Tips for Using Supplements for Health and Fitness
Do I need to think about my total diet?
Yes. Dietary supplements are intended to supplement the diets of some people, but not to replace the balance of the variety of foods important to a healthy diet. While you need enough nutrients, too much of some nutrients can cause problems.
Should I check with my doctor or healthcare provider before using a supplement?
This is a good idea, especially for certain population groups. Dietary supplements may not be risk-free under certain circumstances. If you are pregnant, nursing a baby, or have a chronic medical condition, such as, diabetes, hypertension or heart disease, be sure to consult your doctor or pharmacist before purchasing or taking any supplement. While vitamin and mineral supplements are widely used and generally considered safe for children, you may wish to check with your doctor or pharmacist before giving these or any other dietary supplements to your child. If you plan to use a dietary supplement in place of drugs or in combination with any drug, tell your health care provider first. Many supplements contain active ingredients that have strong biological effects and their safety is not always assured in all users. If you have certain health conditions and take these products, you may be placing yourself at risk.
- Some supplements may interact with prescription and over-the-counter medicines.
Taking a combination of supplements or using these products together with medications (whether prescription or OTC drugs) could under certain circumstances produce adverse effects, some of which could be life-threatening. Be alert to advisories about these products, whether taken alone or in combination. For example: Coumadin (a prescription medicine), ginkgo biloba (an herbal supplement), aspirin (an OTC drug) and vitamin E (a vitamin supplement) can each thin the blood, and taking any of these products together can increase the potential for internal bleeding. Combining St. John's Wort with certain HIV drugs significantly reduces their effectiveness. St. John's Wort may also reduce the effectiveness of prescription drugs for heart disease, depression, seizures, certain cancers or oral contraceptives.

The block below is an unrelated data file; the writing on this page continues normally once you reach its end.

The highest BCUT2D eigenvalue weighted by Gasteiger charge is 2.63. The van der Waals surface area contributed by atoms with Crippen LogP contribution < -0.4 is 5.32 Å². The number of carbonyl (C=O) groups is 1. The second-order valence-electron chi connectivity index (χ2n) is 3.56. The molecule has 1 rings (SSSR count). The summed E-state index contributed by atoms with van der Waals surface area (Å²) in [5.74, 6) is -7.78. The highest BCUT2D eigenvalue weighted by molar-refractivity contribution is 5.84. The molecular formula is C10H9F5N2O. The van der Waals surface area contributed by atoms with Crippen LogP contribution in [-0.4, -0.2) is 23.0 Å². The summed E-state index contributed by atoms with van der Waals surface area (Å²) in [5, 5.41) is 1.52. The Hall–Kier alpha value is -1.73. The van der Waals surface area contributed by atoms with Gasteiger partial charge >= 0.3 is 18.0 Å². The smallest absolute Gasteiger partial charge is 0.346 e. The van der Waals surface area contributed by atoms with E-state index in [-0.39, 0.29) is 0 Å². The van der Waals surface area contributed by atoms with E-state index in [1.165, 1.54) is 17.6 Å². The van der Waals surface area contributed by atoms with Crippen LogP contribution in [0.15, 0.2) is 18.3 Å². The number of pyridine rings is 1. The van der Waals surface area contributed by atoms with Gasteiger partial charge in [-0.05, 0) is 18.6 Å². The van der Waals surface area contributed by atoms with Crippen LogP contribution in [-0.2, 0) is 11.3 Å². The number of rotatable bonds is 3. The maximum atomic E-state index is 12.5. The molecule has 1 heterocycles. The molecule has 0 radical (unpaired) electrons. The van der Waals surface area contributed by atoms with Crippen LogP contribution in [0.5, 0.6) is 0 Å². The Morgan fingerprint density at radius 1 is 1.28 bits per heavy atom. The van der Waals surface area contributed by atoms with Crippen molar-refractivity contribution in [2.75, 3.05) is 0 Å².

- Some supplements can have unwanted effects during surgery:
It is important to fully inform your doctor about the vitamins, minerals, herbals or any other supplements you are taking, especially before elective surgery. You may be asked to stop taking these products at least 2-3 weeks ahead of the procedure to avoid potentially dangerous supplement/drug interactions -- such as changes in heart rate, blood pressure and increased bleeding - that could adversely affect the outcome of your surgery.
- Adverse effects from the use of dietary supplements should be reported to MedWatch:
You, your health care provider, or anyone may report a serious adverse event or illness directly to FDA if you believe it is related to the use of any dietary supplement product, by calling FDA at 1-800-FDA-1088, by fax at 1-800-FDA-0178 or reporting on-line at: http://www.fda.gov/medwatch/how.htm. FDA would like to know whenever you think a product caused you a serious problem, even if you are not sure that the product was the causes and even if you do not visit a doctor or clinic. In addition to communicating with FDA on-line or by phone, you may use the MedWatch form available from the FDA Web site.
Who is responsible for ensuring the safety and efficacy of dietary supplements?
Under the law, manufacturers of dietary supplements are responsible for making sure their products are safe before they go to market. They are also responsible for determining that the claims on their labels are accurate and truthful. Dietary supplement products are not reviewed by the government before they are marketed, but FDA has the responsibility to take action against any unsafe dietary supplement product that reaches the market. If FDA can prove that claims on marketed dietary supplement products are false and misleading, the agency may take action also against products with such claims.